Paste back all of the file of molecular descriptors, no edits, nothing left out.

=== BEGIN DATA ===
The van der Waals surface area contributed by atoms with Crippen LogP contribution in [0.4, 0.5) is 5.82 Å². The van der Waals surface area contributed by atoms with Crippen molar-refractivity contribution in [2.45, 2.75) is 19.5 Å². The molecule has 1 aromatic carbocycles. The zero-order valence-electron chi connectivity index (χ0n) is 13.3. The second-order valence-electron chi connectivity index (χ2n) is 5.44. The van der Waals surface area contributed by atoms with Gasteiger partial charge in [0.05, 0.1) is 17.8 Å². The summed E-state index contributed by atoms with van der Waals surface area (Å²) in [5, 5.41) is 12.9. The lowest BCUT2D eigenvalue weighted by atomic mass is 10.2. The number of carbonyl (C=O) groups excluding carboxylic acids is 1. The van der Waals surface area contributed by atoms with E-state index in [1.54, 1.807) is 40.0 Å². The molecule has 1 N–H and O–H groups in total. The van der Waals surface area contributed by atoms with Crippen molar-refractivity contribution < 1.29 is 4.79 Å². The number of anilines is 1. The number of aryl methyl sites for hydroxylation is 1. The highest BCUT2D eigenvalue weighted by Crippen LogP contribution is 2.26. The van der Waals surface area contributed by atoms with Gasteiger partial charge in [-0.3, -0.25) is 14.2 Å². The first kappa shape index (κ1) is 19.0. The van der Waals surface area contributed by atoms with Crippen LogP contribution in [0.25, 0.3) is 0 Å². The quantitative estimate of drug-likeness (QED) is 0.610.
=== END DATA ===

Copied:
The van der Waals surface area contributed by atoms with Crippen LogP contribution in [0.4, 0.5) is 5.82 Å². The van der Waals surface area contributed by atoms with Crippen molar-refractivity contribution in [2.45, 2.75) is 19.5 Å². The molecule has 1 aromatic carbocycles. The zero-order valence-electron chi connectivity index (χ0n) is 13.3. The second-order valence-electron chi connectivity index (χ2n) is 5.44. The van der Waals surface area contributed by atoms with Gasteiger partial charge in [0.05, 0.1) is 17.8 Å². The summed E-state index contributed by atoms with van der Waals surface area (Å²) in [5, 5.41) is 12.9. The lowest BCUT2D eigenvalue weighted by atomic mass is 10.2. The number of carbonyl (C=O) groups excluding carboxylic acids is 1. The van der Waals surface area contributed by atoms with E-state index in [1.54, 1.807) is 40.0 Å². The molecule has 1 N–H and O–H groups in total. The van der Waals surface area contributed by atoms with Crippen molar-refractivity contribution < 1.29 is 4.79 Å². The number of anilines is 1. The number of aryl methyl sites for hydroxylation is 1. The highest BCUT2D eigenvalue weighted by Crippen LogP contribution is 2.26. The van der Waals surface area contributed by atoms with Gasteiger partial charge in [-0.3, -0.25) is 14.2 Å². The first kappa shape index (κ1) is 19.0. The van der Waals surface area contributed by atoms with Crippen LogP contribution in [0.25, 0.3) is 0 Å². The quantitative estimate of drug-likeness (QED) is 0.610.